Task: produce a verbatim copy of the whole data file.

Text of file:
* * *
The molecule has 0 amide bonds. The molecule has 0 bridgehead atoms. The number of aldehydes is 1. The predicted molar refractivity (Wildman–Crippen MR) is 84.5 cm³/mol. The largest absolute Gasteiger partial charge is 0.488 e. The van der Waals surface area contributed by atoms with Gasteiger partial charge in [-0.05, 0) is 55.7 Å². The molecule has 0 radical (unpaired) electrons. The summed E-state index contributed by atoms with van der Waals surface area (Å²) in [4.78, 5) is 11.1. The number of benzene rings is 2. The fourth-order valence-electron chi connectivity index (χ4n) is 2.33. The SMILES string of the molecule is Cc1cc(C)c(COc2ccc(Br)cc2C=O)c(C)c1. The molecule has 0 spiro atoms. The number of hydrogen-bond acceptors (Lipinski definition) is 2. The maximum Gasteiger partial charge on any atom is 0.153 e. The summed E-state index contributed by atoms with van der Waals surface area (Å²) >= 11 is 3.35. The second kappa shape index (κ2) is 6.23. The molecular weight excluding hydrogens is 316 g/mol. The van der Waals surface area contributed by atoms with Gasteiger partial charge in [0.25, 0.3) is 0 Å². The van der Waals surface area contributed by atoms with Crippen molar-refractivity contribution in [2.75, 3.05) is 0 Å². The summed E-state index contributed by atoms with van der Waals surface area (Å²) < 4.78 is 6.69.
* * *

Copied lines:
The molecule has 0 amide bonds. The molecule has 0 bridgehead atoms. The number of aldehydes is 1. The predicted molar refractivity (Wildman–Crippen MR) is 84.5 cm³/mol. The largest absolute Gasteiger partial charge is 0.488 e. The van der Waals surface area contributed by atoms with Gasteiger partial charge in [-0.05, 0) is 55.7 Å². The molecule has 0 radical (unpaired) electrons. The summed E-state index contributed by atoms with van der Waals surface area (Å²) in [4.78, 5) is 11.1. The number of benzene rings is 2. The fourth-order valence-electron chi connectivity index (χ4n) is 2.33. The SMILES string of the molecule is Cc1cc(C)c(COc2ccc(Br)cc2C=O)c(C)c1. The molecule has 0 spiro atoms. The number of hydrogen-bond acceptors (Lipinski definition) is 2. The maximum Gasteiger partial charge on any atom is 0.153 e. The summed E-state index contributed by atoms with van der Waals surface area (Å²) >= 11 is 3.35. The second kappa shape index (κ2) is 6.23. The molecular weight excluding hydrogens is 316 g/mol. The van der Waals surface area contributed by atoms with Gasteiger partial charge in [0.25, 0.3) is 0 Å². The van der Waals surface area contributed by atoms with Crippen molar-refractivity contribution in [2.75, 3.05) is 0 Å². The summed E-state index contributed by atoms with van der Waals surface area (Å²) < 4.78 is 6.69.